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20-year-old man arrested in killing of Justin Ferrari
Police have arrested a 20-year-old man in connection with the May 24 killing of Justin Ferrari, a 43-year-old software engineer who was shot as he drove through an intersection in the Central Area with his children and parents.
Seattle Times staff reporters
The distinctive red jacket and red shoes worn by a gunman who fired a fatal shot that struck a father of two as he drove through an intersection in the Central Area in May led Seattle police to a 20-year-old man who was arrested on Thursday.
The suspect was arrested in Federal Way and booked into the King County Jail on investigation of homicide just after 5 p.m. on Thursday. Prosecutors could make a charging decision in the case as early as Friday, said Dan Donohoe, a spokesman for King County Prosecutor Dan Satterberg.
The man, who is not being named by The Seattle Times because he has not yet been charged, is suspected of killing Justin Ferrari, a 43-year-old software engineer and youth water-polo coach, on May 24.
Police say they believe Ferrari was struck by a bullet being fired at someone else.
Court records indicate the man had been arrested in connection with domestic violence in Auburn a month before the shooting, and was ordered by the court not to possess a gun.
Witnesses described the shooter's attire and detectives pored over surveillance footage from Metro buses and located their suspect on video. They were then able to show the suspect's photo around and come up with a name, said one source with knowledge of the investigation.
Seattle Police Department spokesman Jeff Kappel said the work of the department's Gang Unit detectives was pivotal to the case.
"They were chasing down leads and pounding the pavement," said Kappel. "It really was good old-fashioned police work."
Search warrants were served at several locations in Seattle and South King County on Thursday, including a house on 31st Avenue in Seattle, a quarter-mile away from East Cherry Street and Martin Luther King Jr. Way where Ferrari was shot.
Some neighbors of the house on 31st Avenue, who declined to be named, said they had called police after Ferrari's death.
One man said the house is a haven for young men who he believes may have gang affiliations.
The neighbor said he had seen a young man at the home who matched a description given out by police after the shooting. He became suspicious and called police, he said, when the man disappeared after the shooting.
"I didn't see him after that day, but he came back once this week," the neighbor said.
Residents of the home that was searched on 31st Avenue, who also asked not to be named, denied the suspect had ever been a guest in the home. One resident said the raid on Thursday morning was "a case of mistaken identity."
According to police, Ferrari was driving a white Volkswagen van, accompanied by his children and parents, when he stopped at an intersection. He was struck in the head by a bullet apparently fired by one man across the street at another, police said.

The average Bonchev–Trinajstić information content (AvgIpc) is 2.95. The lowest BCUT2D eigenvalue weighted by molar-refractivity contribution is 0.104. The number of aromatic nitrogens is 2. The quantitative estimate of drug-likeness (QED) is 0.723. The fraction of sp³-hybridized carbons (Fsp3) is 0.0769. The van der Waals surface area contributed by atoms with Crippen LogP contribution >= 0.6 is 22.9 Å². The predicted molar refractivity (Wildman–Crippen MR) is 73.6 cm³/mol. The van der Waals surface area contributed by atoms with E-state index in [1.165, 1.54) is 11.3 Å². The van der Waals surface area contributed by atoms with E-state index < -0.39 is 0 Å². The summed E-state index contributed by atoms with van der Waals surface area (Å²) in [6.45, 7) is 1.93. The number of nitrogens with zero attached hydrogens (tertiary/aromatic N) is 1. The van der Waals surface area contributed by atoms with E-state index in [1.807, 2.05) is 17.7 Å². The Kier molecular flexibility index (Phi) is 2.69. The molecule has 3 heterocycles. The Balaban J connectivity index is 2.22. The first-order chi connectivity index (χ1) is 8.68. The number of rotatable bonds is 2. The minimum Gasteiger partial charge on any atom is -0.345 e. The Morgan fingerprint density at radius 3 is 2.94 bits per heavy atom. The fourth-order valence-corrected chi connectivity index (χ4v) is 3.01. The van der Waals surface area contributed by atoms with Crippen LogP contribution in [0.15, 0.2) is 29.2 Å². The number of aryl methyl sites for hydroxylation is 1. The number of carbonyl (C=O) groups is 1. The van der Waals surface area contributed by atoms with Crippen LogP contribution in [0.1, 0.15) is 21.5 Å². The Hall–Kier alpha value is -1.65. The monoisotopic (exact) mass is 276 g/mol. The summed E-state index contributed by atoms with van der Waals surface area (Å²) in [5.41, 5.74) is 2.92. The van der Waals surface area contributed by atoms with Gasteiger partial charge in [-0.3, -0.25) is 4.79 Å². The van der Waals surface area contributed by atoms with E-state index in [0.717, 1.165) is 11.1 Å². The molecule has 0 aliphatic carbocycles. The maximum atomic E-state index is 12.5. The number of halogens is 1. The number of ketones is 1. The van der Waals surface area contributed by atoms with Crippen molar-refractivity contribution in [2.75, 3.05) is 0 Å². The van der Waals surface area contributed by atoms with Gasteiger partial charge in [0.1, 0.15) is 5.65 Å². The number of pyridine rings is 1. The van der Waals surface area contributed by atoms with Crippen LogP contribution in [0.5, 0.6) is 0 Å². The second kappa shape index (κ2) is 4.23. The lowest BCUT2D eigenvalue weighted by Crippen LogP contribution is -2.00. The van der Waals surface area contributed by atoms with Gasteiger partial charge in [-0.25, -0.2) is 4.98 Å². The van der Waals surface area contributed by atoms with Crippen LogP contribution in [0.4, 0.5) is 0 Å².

Witnesses told investigators they had heard men arguing before shots were fired, police said.
Ferrari's death was the city's 15th homicide this year and came just over a month after a 21-year-old culinary student and Seattle newcomer was killed in a drive-by shooting.
Since Ferrari's killing, seven more people have died by homicide, bringing the city's total for the year to 22 — two more than in all of 2011. All but two of the killings have been by gunfire.
The violence has rattled the city and prompted Mayor Mike McGinn to hold a town-hall meeting to talk about it. Police have increased patrols in hot-spot areas, and state and federal prosecutors promised prison time for criminals caught with guns.
According to court records, the suspect in Ferrari's killing has an arrest record that includes juvenile charges for third-degree theft, residential burglary and criminal trespass. He has never been convicted of a felony as an adult in King County, although he was arrested in April 2011 for possession of a controlled substance. The charge was reduced to misdemeanor criminal solicitation, court records show.
The documents say the suspect, who was then 18, had raw and bloody knuckles when he was arrested for participating in a series of fistfights in downtown Seattle, according to the probable-cause statement in the case. When he was arrested, officers found 12 Ecstasy tablets in his basketball shorts and he told them he took the drug daily, the statement says.
Most recently, the suspect was charged in Auburn Municipal Court with fourth-degree domestic-violence assault. As part of that case, which is pending, the court ordered him on April 26 not to possess any firearms — one month before the shot that killed Ferrari was fired.
Times reporter Jennifer Sullivan and news researchers Miyoko Wolf, David Turim and Gene Balk contributed to this report.
Sara Jean Green: 206-515-5654 or email@example.com